The sharing economy could be transformational for the UK. So why are we lagging behind?

A new report describes a number of ways local governments in North America have implemented sharing economy programmes. what can the UK learn?

Guest post by Alexander Hardiman

The autumn spending review announced 56% cuts to the local government grant. Alongside the heavy cuts local government faced over the last parliament, this will put services under severe pressure. Greater integration of the sharing economy could have a transformative effect.

64% of adults in the UK participate in the sharing economy, which involves the ‘bartering, sharing, renting, trading, borrowing, lending, leasing and swapping’ of ‘goods, services, time, capital, experiences and space’. The global sharing economy is predicted to be worth $335 billion by 2025, and its ability to extract value from pre-existing assets could provide savings of a trillion dollars p/a. With approximately $3.5 trillion of idle resources in the world, imaginative integration of sharing economy projects could ease the burden of local government cuts.

One Earth’s recent report Local Governments and the Sharing Economy describes a number of ways local governments in North America have implemented sharing economy programmes. These range from direct funding to facilitative roles promoting events, offering expertise and lending assets.

The report suggests sharing economy initiatives around the world that local governments could replicate to drive value, efficiency and sustainability. Local government could particularly benefit from three sectors: shared assets, space and mobility.

Shared assets programmes could ease the pressure on waste budgets. Shared space initiatives could provide affordable housing and support the surge in self-employment. Shared mobility could tackle the questions of sustainability associated with car ownership and commuting.

A particularly compelling asset sharing project is Europe’s National Industrial Symbiosis Programme, where businesses share and reuse by-products. In 8 years NISP has saved £1 billion in costs, created £993 million extra sales, reused 38 million tonnes of waste and safeguarded 10,000 jobs.

Denmark’s Kalundborg Eco-Industrial Park operates on similar principles; steam from the power plant heats local homes, ash waste makes wallboard and slurry is used as fertilizer and pig food. Local government could take inspiration from these examples and encourage symbiosis initiatives between local businesses in response to waste budget cuts.

The shared space sector includes coworking spaces and cooperative housing. Coworking lets people work in a more productive environment, forges new business connections and boosts entrepreneurship. Gangplank is a coworking space which operates as an incubator for tech start-ups and community centre. Users of Gangplank’s wifi pay in social capital, by mentoring or volunteering at events. It uses publicly-owned space rent-free, and in return provides consulting, charitable donations and community services.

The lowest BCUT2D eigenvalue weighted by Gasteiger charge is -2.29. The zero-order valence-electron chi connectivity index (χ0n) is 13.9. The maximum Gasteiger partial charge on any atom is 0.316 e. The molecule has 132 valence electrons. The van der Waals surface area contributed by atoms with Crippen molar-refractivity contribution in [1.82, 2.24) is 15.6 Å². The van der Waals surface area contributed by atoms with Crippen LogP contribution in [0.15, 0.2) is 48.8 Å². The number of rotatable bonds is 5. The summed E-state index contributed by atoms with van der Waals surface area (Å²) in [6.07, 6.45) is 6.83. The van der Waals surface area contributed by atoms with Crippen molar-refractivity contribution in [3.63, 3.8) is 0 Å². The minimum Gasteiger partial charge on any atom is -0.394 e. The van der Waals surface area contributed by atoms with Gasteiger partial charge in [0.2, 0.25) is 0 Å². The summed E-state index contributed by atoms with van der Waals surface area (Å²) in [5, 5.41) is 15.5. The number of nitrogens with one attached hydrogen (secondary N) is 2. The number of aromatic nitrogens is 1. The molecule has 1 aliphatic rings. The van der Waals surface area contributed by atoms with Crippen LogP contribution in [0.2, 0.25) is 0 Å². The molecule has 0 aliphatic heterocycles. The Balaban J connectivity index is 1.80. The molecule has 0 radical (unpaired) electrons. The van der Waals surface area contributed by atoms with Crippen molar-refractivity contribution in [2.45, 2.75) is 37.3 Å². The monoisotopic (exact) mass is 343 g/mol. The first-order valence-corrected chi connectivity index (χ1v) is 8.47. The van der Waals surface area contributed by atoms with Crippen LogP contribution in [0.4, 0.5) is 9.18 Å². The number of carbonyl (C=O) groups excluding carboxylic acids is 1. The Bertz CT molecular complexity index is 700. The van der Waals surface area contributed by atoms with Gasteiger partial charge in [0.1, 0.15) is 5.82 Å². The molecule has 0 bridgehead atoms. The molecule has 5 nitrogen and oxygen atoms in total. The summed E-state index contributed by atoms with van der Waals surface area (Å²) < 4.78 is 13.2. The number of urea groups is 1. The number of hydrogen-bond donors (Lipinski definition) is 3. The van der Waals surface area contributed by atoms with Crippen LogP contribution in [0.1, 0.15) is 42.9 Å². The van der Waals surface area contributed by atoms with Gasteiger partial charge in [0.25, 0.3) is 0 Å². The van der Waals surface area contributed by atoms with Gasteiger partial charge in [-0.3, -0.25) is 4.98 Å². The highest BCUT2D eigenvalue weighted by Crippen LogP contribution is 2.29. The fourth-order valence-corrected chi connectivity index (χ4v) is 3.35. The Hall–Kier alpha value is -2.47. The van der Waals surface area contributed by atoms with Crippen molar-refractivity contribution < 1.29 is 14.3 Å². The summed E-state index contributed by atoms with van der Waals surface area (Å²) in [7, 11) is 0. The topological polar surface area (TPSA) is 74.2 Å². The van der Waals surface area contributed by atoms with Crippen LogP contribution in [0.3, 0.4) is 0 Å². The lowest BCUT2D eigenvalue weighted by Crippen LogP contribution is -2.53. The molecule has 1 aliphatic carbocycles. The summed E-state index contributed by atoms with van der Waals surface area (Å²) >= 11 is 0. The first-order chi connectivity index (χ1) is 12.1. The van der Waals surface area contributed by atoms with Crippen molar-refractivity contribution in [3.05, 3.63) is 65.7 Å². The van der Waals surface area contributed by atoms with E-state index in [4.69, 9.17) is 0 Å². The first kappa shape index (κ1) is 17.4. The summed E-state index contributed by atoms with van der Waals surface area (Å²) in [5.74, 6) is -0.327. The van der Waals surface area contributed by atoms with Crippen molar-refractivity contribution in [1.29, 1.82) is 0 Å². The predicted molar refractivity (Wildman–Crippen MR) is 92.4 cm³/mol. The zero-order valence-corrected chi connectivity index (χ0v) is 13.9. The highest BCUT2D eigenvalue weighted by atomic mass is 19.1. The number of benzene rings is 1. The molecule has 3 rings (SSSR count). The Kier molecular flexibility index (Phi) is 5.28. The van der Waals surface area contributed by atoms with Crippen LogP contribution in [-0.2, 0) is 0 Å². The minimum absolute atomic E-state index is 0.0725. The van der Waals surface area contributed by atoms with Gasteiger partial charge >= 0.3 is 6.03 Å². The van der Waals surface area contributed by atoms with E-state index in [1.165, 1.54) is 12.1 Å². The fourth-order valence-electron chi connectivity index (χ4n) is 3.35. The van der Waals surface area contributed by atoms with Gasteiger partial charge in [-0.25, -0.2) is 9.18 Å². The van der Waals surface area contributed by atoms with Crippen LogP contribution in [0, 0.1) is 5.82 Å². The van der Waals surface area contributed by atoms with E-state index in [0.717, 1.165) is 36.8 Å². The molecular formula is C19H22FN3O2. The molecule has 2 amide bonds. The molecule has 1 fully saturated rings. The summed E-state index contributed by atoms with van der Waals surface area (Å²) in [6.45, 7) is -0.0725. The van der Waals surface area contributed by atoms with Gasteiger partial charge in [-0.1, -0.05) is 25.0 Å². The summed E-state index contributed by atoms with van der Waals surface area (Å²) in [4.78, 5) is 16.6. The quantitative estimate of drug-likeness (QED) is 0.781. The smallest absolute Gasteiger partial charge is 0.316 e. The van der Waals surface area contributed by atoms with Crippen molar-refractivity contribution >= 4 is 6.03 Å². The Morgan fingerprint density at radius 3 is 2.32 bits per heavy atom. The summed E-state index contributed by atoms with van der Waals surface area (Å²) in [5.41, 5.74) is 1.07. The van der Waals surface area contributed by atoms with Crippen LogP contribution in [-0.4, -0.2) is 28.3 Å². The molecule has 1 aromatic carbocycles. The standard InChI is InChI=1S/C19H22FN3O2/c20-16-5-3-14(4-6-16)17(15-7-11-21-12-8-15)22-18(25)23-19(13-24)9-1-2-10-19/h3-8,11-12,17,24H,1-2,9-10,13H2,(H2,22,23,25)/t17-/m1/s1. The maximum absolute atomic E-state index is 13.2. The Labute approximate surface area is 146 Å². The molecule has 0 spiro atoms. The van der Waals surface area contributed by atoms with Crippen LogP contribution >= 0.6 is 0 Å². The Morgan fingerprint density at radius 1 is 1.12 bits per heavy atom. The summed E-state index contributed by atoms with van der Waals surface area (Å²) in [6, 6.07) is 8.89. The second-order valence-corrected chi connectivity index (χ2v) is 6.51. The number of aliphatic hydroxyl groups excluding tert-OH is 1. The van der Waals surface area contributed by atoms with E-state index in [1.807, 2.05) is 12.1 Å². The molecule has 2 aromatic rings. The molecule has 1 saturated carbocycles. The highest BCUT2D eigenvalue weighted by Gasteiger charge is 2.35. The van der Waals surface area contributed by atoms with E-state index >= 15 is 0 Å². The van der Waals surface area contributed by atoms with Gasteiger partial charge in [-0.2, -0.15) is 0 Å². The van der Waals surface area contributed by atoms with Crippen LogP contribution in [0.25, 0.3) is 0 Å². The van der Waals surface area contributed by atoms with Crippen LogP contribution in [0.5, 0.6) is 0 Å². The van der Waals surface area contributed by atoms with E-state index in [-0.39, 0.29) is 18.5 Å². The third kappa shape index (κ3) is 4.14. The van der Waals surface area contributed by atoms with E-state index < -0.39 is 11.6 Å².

By contrast the UK’s assets are poorly recorded. TfL owns 5,700 acres of land with no record of its usage. The report recommends local government creates ‘an inventory of civic assets’ and ‘underutilized assets [should] be valued, inventoried and offered for use’. In doing so, local government should prioritise initiatives bringing value or social capital. Encouraging coworking spaces would help support the self-employment revolution and reduce unproductive commuting. It also gives people the power to club together and purchase as a group; Coworking Ontario offers members discounted health insurance.

Housing co-operatives could offer a partial answer to the housing crisis by providing stable accommodation for a fixed fee. They’re cheaper and sustainable. A few adults living together use 23-77% less electricity and 38-54% less gas. Local government can encourage co-operative forms of housing by publicising its benefits and encouraging complementary schemes, like carpooling to ensure good transport links.

Shared mobility ventures like Uber can increase women’s participation in the night-time economy, prevent drink-driving and reduce the number of cars on the road, yet have tended to have a confrontational relationship with cities. A collaborative relationship could benefit both parties.

The sharing economy is currently overwhelmingly dominated by the affluent. The typical user earns over $60,000 in the UK and $100,000 in the US, and low-income people make up a small proportion of users. Despite this, the sharing economy has a three times greater impact on low-income communities.

If some of the barriers preventing disadvantaged groups participating – like the need for a credit card, smartphone, or driver’s license – could be overcome then this could be even greater. Integrated into the fabric of local society, the sharing economy could relieve the demand on services, provide equitable access to assets and foster more connected communities.

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